Vacation Time – Take It or Pay The Price?

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Vacation Time – Take It or Pay The Price?

The good news is you get paid vacation, the bad news is you can’t take it without paying the price.  Unfortunately this has become a more common occurrence.  Since the recession companies have had to run lean,  which means fewer people to do more work.  You would think that with fewer people, more people would be crossed trained to cover vacation.  Unfortunately that has not seemed to be the case.  Technology that makes employees accessible 24/7 is equally to blame.  As well as the underlying fear of workers that they may be viewed as dispensable if their employer can get along without them for a period of time.

With August being one of the busiest vacation months of the year, it seems timely to broach this topic for workers and employers alike.

Time and time again, I hear that workers are afraid to take vacation.  They say that coming back to an inbox that is busting at the seams is just not worth it.  And that when they do try to take vacation they are expected to take calls, respond to emails and “emergencies” and call into meetings.  Truly “unplugging” doesn’t seem to be an option.  So they sneak into town from the cabin where they get a better cell phone signal to call into a meeting or they check email once everyone has gone to bed or return early to prepare for a presentation or finish a project.  All to the dismay of their family which only fuels tension on the home front.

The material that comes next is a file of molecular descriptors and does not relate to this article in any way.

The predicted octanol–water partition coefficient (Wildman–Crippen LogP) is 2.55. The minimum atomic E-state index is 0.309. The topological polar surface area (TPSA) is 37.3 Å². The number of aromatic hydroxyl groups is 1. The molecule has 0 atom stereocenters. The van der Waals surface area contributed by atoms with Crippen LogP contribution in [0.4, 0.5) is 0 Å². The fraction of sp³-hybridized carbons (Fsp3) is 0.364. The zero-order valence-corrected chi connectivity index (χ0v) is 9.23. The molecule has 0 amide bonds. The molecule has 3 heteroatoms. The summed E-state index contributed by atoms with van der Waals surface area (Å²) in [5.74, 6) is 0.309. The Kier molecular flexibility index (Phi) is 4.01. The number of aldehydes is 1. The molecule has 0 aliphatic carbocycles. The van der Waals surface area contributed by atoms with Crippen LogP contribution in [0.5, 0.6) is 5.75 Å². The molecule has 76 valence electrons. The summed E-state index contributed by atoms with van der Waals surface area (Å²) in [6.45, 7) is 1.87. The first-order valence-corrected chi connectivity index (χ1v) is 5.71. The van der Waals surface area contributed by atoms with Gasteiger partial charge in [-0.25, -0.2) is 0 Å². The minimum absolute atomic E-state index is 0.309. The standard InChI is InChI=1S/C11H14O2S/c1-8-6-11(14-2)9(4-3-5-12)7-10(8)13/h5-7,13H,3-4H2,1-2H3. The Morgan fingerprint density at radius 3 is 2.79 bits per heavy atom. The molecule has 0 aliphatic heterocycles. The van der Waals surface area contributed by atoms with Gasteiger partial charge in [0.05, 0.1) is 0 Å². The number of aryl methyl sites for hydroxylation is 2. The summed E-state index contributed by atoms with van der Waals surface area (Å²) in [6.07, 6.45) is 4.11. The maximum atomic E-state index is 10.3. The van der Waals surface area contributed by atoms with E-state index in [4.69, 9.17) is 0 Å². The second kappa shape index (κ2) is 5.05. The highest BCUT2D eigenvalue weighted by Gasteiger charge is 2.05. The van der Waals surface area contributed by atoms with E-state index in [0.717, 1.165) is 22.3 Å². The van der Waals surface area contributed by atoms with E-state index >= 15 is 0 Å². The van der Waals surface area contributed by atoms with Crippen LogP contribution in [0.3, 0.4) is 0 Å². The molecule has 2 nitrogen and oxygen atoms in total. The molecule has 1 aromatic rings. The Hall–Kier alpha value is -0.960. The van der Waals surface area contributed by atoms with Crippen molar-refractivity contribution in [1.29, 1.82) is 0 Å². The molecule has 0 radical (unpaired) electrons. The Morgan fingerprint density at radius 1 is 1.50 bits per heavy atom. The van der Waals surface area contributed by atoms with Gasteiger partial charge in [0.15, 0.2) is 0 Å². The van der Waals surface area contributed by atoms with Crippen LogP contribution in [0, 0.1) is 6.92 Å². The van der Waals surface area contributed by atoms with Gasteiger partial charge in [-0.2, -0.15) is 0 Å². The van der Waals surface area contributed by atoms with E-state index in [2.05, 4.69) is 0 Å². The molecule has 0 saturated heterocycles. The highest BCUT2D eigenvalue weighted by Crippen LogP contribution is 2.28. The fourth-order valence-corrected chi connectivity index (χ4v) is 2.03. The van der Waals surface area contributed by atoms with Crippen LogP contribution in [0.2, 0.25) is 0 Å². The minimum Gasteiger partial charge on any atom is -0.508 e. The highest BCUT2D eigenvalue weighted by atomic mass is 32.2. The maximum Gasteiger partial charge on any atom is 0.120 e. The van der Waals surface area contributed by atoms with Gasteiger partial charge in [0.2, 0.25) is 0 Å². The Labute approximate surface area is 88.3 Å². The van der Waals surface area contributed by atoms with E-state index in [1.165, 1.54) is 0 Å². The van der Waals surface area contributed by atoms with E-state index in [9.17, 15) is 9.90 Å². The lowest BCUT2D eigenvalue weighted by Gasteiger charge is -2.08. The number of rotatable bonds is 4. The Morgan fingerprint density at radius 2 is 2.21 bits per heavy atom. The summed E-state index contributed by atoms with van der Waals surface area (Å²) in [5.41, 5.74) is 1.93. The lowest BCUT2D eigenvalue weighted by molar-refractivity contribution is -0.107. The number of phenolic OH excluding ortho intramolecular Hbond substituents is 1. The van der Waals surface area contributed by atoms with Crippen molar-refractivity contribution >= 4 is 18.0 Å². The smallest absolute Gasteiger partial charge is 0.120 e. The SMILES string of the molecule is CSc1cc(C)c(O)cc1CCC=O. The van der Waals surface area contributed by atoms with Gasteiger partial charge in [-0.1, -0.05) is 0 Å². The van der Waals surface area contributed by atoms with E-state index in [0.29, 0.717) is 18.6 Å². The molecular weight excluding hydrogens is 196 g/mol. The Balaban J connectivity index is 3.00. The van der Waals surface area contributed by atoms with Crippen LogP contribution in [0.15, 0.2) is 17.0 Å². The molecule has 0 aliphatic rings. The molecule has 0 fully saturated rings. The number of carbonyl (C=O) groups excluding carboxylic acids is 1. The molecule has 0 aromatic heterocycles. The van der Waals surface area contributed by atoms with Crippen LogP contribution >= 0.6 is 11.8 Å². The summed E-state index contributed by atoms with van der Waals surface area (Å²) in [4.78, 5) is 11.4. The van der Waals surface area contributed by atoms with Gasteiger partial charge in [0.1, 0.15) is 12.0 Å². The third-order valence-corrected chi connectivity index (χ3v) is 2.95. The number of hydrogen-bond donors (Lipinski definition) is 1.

Employers on the other hand have often created a culture that requires 110% of employee effort, 110% of the time.  Despite efforts to create an employee focused workplace, when push comes to shove, timelines are short and profits come into play.  An employee focus work environment is not part of the picture. Employers reward the employees who go the extra mile, work the extra hours, put vacations on hold all for the best interest of the company.

Both of these vantage points each lead to one thing – burnout.  Vacation time is not just a nice to have but a must.  It is only when workers are truly able to unplug for an extended period of time  (not just a long weekend) that they can rest and re-energize.  They regain perspective, they are able to tap into their creative juices.  They are able to bring 110% of themselves back to the job.  Employers who have imposed mandatory vacation have found that their workforce is much more engaged and productive.  Some manufacturers have a week or 2 shut down where the machines are cleaned, systems are updated and inventory is organized. It is a time to “clean house” so to speak.  I think all employers regardless of industry could benefit from a shut down week.  So that when everyone returns from vacation both employer and employees have a fresh start.


About the Author:

Cultivating Careers was founded by Karen Kodzik, a Career Consultant who has worked with individuals in transition for over 13 years. Karen meets professionals at various points on their career path and works with them to gain a clearer sense of where they want to take their careers. Karen Kodzik holds a Masters Degree in Counseling with an emphasis in Career Development. Karen couples seasoned counseling skills with a solid business acumen. She has coached and consulted various levels of professionals across industries to successfully reaching that next point in their career.